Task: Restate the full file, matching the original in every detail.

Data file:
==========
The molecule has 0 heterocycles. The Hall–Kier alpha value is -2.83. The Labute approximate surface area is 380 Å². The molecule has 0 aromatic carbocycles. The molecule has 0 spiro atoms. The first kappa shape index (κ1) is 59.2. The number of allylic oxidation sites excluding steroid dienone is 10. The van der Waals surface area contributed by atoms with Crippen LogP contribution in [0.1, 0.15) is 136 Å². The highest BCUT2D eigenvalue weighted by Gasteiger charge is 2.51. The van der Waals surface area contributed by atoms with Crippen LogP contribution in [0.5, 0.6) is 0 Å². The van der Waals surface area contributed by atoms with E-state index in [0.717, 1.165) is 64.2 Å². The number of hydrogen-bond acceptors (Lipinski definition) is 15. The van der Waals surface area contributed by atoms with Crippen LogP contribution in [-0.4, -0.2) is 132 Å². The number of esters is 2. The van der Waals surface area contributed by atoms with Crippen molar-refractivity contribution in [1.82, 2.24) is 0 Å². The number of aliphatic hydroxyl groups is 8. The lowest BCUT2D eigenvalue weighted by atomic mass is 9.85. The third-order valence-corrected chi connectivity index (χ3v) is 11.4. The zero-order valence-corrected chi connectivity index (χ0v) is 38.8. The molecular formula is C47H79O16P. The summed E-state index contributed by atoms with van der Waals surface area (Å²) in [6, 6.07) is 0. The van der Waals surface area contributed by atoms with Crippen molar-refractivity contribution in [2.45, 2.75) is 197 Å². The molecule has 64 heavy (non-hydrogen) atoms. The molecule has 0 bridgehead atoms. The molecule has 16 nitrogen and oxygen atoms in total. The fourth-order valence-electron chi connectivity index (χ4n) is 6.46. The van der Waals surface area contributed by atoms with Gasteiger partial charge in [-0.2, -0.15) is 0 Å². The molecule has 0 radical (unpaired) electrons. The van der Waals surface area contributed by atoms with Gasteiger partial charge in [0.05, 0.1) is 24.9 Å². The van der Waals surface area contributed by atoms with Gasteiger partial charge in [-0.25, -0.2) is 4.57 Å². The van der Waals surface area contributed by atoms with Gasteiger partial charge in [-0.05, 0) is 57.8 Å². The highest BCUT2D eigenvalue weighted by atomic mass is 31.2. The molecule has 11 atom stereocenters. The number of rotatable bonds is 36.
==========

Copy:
The molecule has 0 heterocycles. The Hall–Kier alpha value is -2.83. The Labute approximate surface area is 380 Å². The molecule has 0 aromatic carbocycles. The molecule has 0 spiro atoms. The first kappa shape index (κ1) is 59.2. The number of allylic oxidation sites excluding steroid dienone is 10. The van der Waals surface area contributed by atoms with Crippen LogP contribution in [0.1, 0.15) is 136 Å². The highest BCUT2D eigenvalue weighted by Gasteiger charge is 2.51. The van der Waals surface area contributed by atoms with Crippen LogP contribution in [0.5, 0.6) is 0 Å². The van der Waals surface area contributed by atoms with E-state index in [0.717, 1.165) is 64.2 Å². The number of hydrogen-bond acceptors (Lipinski definition) is 15. The van der Waals surface area contributed by atoms with Crippen LogP contribution in [-0.4, -0.2) is 132 Å². The number of esters is 2. The van der Waals surface area contributed by atoms with Crippen molar-refractivity contribution in [1.82, 2.24) is 0 Å². The number of aliphatic hydroxyl groups is 8. The lowest BCUT2D eigenvalue weighted by atomic mass is 9.85. The third-order valence-corrected chi connectivity index (χ3v) is 11.4. The zero-order valence-corrected chi connectivity index (χ0v) is 38.8. The molecular formula is C47H79O16P. The summed E-state index contributed by atoms with van der Waals surface area (Å²) in [6, 6.07) is 0. The van der Waals surface area contributed by atoms with Crippen molar-refractivity contribution in [2.45, 2.75) is 197 Å². The molecule has 64 heavy (non-hydrogen) atoms. The molecule has 0 bridgehead atoms. The molecule has 16 nitrogen and oxygen atoms in total. The fourth-order valence-electron chi connectivity index (χ4n) is 6.46. The van der Waals surface area contributed by atoms with Gasteiger partial charge in [-0.2, -0.15) is 0 Å². The molecule has 0 radical (unpaired) electrons. The van der Waals surface area contributed by atoms with Gasteiger partial charge in [0.05, 0.1) is 24.9 Å². The van der Waals surface area contributed by atoms with Gasteiger partial charge in [-0.25, -0.2) is 4.57 Å². The van der Waals surface area contributed by atoms with Gasteiger partial charge in [-0.05, 0) is 57.8 Å². The highest BCUT2D eigenvalue weighted by atomic mass is 31.2. The molecule has 11 atom stereocenters. The number of rotatable bonds is 36.